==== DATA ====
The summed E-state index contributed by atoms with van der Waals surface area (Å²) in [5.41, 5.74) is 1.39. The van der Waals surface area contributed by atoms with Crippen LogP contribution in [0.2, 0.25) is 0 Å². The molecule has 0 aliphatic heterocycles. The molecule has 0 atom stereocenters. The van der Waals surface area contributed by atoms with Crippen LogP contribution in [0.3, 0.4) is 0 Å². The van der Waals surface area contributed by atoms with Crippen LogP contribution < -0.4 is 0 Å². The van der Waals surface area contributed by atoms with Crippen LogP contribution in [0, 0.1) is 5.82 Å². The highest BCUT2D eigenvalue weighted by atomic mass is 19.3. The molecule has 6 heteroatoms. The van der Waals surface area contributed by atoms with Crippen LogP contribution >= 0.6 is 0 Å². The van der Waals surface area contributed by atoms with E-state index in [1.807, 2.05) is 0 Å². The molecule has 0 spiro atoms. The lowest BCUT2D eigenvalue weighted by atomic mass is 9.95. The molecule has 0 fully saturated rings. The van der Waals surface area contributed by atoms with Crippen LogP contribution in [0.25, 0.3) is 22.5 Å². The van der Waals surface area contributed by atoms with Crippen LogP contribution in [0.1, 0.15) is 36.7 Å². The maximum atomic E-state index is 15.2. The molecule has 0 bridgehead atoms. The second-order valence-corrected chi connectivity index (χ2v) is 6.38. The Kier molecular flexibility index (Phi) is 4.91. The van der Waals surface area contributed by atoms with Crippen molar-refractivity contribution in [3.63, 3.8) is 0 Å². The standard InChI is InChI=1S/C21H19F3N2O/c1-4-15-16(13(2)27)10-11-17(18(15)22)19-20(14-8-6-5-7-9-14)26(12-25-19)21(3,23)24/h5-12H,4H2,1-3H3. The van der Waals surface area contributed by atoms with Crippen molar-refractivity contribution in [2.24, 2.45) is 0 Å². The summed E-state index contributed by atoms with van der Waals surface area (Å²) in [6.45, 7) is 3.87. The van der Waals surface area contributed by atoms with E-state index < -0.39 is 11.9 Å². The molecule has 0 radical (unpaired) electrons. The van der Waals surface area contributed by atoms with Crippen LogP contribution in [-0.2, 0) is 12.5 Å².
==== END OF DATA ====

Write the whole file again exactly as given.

The summed E-state index contributed by atoms with van der Waals surface area (Å²) in [5.41, 5.74) is 1.39. The van der Waals surface area contributed by atoms with Crippen LogP contribution in [0.2, 0.25) is 0 Å². The molecule has 0 aliphatic heterocycles. The molecule has 0 atom stereocenters. The van der Waals surface area contributed by atoms with Crippen LogP contribution in [0.3, 0.4) is 0 Å². The van der Waals surface area contributed by atoms with Crippen LogP contribution < -0.4 is 0 Å². The van der Waals surface area contributed by atoms with Crippen LogP contribution in [0, 0.1) is 5.82 Å². The highest BCUT2D eigenvalue weighted by atomic mass is 19.3. The molecule has 6 heteroatoms. The van der Waals surface area contributed by atoms with Crippen LogP contribution >= 0.6 is 0 Å². The van der Waals surface area contributed by atoms with E-state index in [1.807, 2.05) is 0 Å². The molecule has 0 spiro atoms. The lowest BCUT2D eigenvalue weighted by atomic mass is 9.95. The molecule has 0 fully saturated rings. The van der Waals surface area contributed by atoms with Crippen LogP contribution in [0.25, 0.3) is 22.5 Å². The van der Waals surface area contributed by atoms with Crippen LogP contribution in [0.1, 0.15) is 36.7 Å². The maximum atomic E-state index is 15.2. The molecule has 0 bridgehead atoms. The second-order valence-corrected chi connectivity index (χ2v) is 6.38. The Kier molecular flexibility index (Phi) is 4.91. The van der Waals surface area contributed by atoms with Crippen molar-refractivity contribution in [3.63, 3.8) is 0 Å². The standard InChI is InChI=1S/C21H19F3N2O/c1-4-15-16(13(2)27)10-11-17(18(15)22)19-20(14-8-6-5-7-9-14)26(12-25-19)21(3,23)24/h5-12H,4H2,1-3H3. The van der Waals surface area contributed by atoms with Crippen molar-refractivity contribution in [2.24, 2.45) is 0 Å². The summed E-state index contributed by atoms with van der Waals surface area (Å²) in [6.45, 7) is 3.87. The van der Waals surface area contributed by atoms with E-state index < -0.39 is 11.9 Å². The molecule has 0 radical (unpaired) electrons. The van der Waals surface area contributed by atoms with Crippen LogP contribution in [-0.2, 0) is 12.5 Å².